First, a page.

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Genetic and Rare Diseases Information Center (GARD)

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Homocysteinemia due to MTHFR deficiency


Other Names for this Disease
  • 5,10 alpha methylenetetrahydro-folate reductase deficiency
  • 5,10-alpha-methylenetetrahydro-folate reductase deficiency
  • Homocysteinemia due to methylenetetrahydro-folate reductase deficiency
  • Homocysteinuria due to methylenetetrahydro-folate reductase deficiency
  • Homocysteinuria due to MTHFR deficiency
More Names
See Disclaimer regarding information on this site. Some links on this page may take you to organizations outside of the National Institutes of Health.


Your Question

I have MTHFR deficiency and I have four children; I am interested in having them genetically tested for the condition. I would also be interested in taking part in a study if there is anyone conducting research on this condition. Additionally, I am always looking for updated research from medical journals. Where can I go for the most current and reliable research articles on MTHFR?

Our Answer

We have identified the following information that we hope you find helpful. If you still have questions, please contact us.

Is genetic testing available for homocysteinemia due to MTHFR deficiency?

Genetic testing for homocysteinemia due to MTHFR deficiency is available. It should be noted that health problems tend not to be related to whether someone has a MTHFR gene mutation or even a MTHFR enzyme deficiency, but whether the deficiency is leading to elevated levels of homocysteine in the blood (homocysteinemia) or urine. GeneTests lists the names of laboratories that are performing clinical genetic testing for MTHFR deficiency. To view the contact information for the clinical laboratories conducting testing click here.

Please note: Most of the laboratories listed through GeneTests do not accept direct contact from patients and their families; therefore, if you are interested in learning more, you will need to work with a health care provider or a genetics professional.
Last updated: 1/11/2011

How can I find a genetics professional in my area?

Genetics clinics are a source of information for individuals and families regarding genetic conditions, treatment, inheritance, and genetic risks to other family members. More information about genetic consultations is available from Genetics Home Reference. To find a genetics clinic, we recommend that you contact your primary healthcare provider for a referral.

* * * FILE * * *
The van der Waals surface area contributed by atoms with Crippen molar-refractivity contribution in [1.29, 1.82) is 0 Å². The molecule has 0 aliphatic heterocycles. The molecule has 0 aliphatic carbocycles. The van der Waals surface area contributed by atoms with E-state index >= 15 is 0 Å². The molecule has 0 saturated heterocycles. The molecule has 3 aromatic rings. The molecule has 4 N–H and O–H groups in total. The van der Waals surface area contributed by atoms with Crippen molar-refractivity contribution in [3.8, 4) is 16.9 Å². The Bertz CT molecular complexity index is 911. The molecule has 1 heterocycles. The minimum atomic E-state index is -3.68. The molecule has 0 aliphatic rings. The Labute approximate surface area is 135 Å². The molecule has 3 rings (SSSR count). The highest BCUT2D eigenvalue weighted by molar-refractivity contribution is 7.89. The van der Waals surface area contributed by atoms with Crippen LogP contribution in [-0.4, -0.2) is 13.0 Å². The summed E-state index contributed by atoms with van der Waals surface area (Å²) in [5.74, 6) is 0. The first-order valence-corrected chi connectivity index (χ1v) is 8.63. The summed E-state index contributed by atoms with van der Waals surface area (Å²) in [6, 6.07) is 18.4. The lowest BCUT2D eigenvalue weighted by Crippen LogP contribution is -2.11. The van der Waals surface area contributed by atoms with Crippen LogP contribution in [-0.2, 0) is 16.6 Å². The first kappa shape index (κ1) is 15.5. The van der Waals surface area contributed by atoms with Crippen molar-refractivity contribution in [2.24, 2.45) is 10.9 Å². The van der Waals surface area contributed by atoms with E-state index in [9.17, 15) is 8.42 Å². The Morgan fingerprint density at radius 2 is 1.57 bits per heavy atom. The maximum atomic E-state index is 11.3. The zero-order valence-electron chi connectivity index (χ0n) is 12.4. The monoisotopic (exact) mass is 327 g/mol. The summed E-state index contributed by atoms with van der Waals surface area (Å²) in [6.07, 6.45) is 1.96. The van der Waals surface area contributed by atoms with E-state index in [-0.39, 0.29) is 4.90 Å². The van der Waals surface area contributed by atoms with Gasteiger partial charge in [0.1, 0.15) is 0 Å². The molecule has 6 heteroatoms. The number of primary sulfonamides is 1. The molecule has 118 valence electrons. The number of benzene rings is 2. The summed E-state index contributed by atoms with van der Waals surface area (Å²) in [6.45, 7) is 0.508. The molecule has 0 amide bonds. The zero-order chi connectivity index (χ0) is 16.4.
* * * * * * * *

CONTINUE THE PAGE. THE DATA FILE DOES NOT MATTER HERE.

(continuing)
The following online resources can help you find a genetics professional in your community:
Last updated: 10/18/2013

Where can I find out about participating in clinical trials or current research being conducted with individuals who have homocysteinemia due to MTHFR deficiency?

The U.S. National Institutes of Health, through the National Library of Medicine, developed ClinicalTrials.gov to provide patients, family members, and members of the public with current information on clinical research studies. This Web site lists clinical trials that are either currently enrolling individuals with MTHFR deficiency, active but not recruiting individuals with the condition, or completed. To find these trials, click on the link above and use "homocysteinemia due to MTHFR" as your search term. After you click on a study, review its "eligibility" criteria to determine its appropriateness. Use the study’s contact information to learn more. Check this site often for regular updates.

You can also contact the Patient Recruitment and Public Liaison (PRPL) Office at the National Institutes of Health (NIH)to speak with a specialist, who can help you determine if you are eligible for any clinical trials. If you are located outside the United States, and would like to be contacted via telephone, you will need to provide your telephone number in full, including area code and international dialing prefix.

Patient Recruitment and Public Liaison Office
NIH Clinical Center
Bethesda, Maryland 20892-2655
Telephone:1- 800-411-1222
Fax: 301-480-9793
E-mail: prpl@mail.cc.nih.gov
Web site: http://clinicalcenter.nih.gov/

If you are interested in enrolling in a clinical trial, you can find helpful general information on clinical trials at the following ClinicalTrials.gov Web page:  http://clinicaltrials.gov/ct2/info/understand 

Resources on many charitable or special-fare flights to research and treatment sites and low-cost hospitality accommodations for outpatients and family members, as well as ambulance services, are listed on the Web site of the Office of Rare Diseases Research (ORDR), part of the National Institutes of Health: http://rarediseases.info.nih.gov/Resources.aspx?PageID=8
Last updated: 7/20/2011

Where can I find the most current and reliable articles on homocysteinemia due to MTHFR deficiency?

You can find relevant articles on homocysteinemia due to MTHFR deficiency through PubMed, a searchable database of biomedical journal articles. Although not all of the articles are available for free online, most articles listed in PubMed have a summary available. To obtain the full article, contact a medical/university library or your local library for interlibrary loan. You can also order articles online through the publisher’s Web site. To see a list of relevant articles about MTHFR deficiency, click here. Use the advanced search feature to narrow your search results.

The National Library of Medicine (NLM) Web site has a page for locating libraries in your area that can provide direct access to these journals (print or online). The Web page also describes how you can get these articles through interlibrary loan and Loansome Doc (an NLM document-ordering service). You can access this page at the following link http://nnlm.gov/members/. You can also contact the NLM toll-free at 888-346-3656 to locate libraries in your area.
Last updated: 1/11/2011